There is a never-ending race between those willing to help athletes cheat by exploiting medical advances and the drug testing technology. WADA and others conduct research to improve testing procedures for existing and new substances thought to improve performance.

I Trust Sport view

Sports governance agency I Trust Sport believes that the fight against doping is one of the highest priorities for safeguarding the future of sport. Implementing best practice anti-doping programmes is a necessarily complex and expensive process, requiring the latest medical testing technology, sophisticated logistics, rigorous legal processes and the political will to sanction those found to have breached the Code. Even if significantly more funding becomes available in future, it is unlikely that the financial resources and qualified staff will be sufficient to run fully comprehensive anti-doping programmes.

I Trust Sport believes that these are some of the current priorities for anti-doping programmes:

  1. Quality over quantity – testing resources should be disproportionately allocated to the sports, disciplines and even countries where problems are suspected to be most prevalent
  2. Intelligence gathering to supplement testing – several of the most prominent doping cases have been uncovered as a result of information provided by whistleblowers rather than through anti-doping testing. It makes sense to increase the proportion of resources to gathering intelligence in this way, including the involvement of law enforcement agencies when necessary. Proper protection of whistleblowers is an essential but difficult task which needs to be addressed
  3. Respect athletes’ rights – while athletes have to agree to undergo anti-doping testing in order to compete (and several athletes have spoken up when they think they are not being tested enough), testing regulations must be proportionate and effective, respecting the rights of athletes and allowing them a prominent voice in the debate
  4. Funding – governments have often been slow to pay their share of the funding needed for anti-doping programmes. Governments, the Olympic Movement and responsible sponsors have a duty to pay more to protect the clean sport from which they hope to benefit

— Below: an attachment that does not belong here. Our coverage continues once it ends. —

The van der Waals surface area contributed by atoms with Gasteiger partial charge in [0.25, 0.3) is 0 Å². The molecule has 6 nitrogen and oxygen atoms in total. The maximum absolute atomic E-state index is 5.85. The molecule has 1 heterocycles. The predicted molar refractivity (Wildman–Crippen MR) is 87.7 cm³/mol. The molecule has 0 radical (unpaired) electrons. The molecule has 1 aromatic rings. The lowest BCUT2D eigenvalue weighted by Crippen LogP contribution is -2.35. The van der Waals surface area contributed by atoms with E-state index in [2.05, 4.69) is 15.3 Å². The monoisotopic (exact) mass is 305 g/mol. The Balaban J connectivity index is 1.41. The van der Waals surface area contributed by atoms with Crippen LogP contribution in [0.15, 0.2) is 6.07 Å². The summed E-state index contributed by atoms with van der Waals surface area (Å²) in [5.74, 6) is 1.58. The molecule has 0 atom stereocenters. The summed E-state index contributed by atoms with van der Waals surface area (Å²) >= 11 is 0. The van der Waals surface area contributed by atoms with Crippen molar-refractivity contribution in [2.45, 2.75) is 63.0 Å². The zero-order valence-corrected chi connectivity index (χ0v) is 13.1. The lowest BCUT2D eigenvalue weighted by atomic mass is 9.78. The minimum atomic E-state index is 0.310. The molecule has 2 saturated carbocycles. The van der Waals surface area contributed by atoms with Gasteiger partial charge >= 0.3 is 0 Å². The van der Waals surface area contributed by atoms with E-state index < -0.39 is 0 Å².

5. Independence – too often national or international sports bodies and even governments have seemed unwilling to sanction their own stars. Testing and sanctioning should be conducted independently of sporting bodies. The creation of the International Testing Agency is a promising step
  6. Testing of historic samples – samples taken at the Olympic Games are frozen and can be re-tested years later, when the science may have improved. This is surely a strong disincentive and should be adopted more widely as a policy
  7. Clearer accountability – the allocation of responsibilities among the multiple international and national actors in anti-doping is confusing. If the ultimate ‘beneficiaries’ of the anti-doping regime are identified – athletes, the wider public, and/or another group - then the institutional structure of the anti-doping regime can take account of their views. This would include defining more precisely the role and scope of each stakeholder

Please note that this is a summary of a complex topic and is not intended to be fully comprehensive. It is essential for athletes, coaches, officials and others involved in sport to study official sources such as WADA carefully to ensure they understand their rights and responsibilities with respect to anti-doping. Feel free to contact us with any corrections or comments on the material above.

See also I Trust Sport’s resources page.

Updated December 2018.

Ask about our experience

Latest blog posts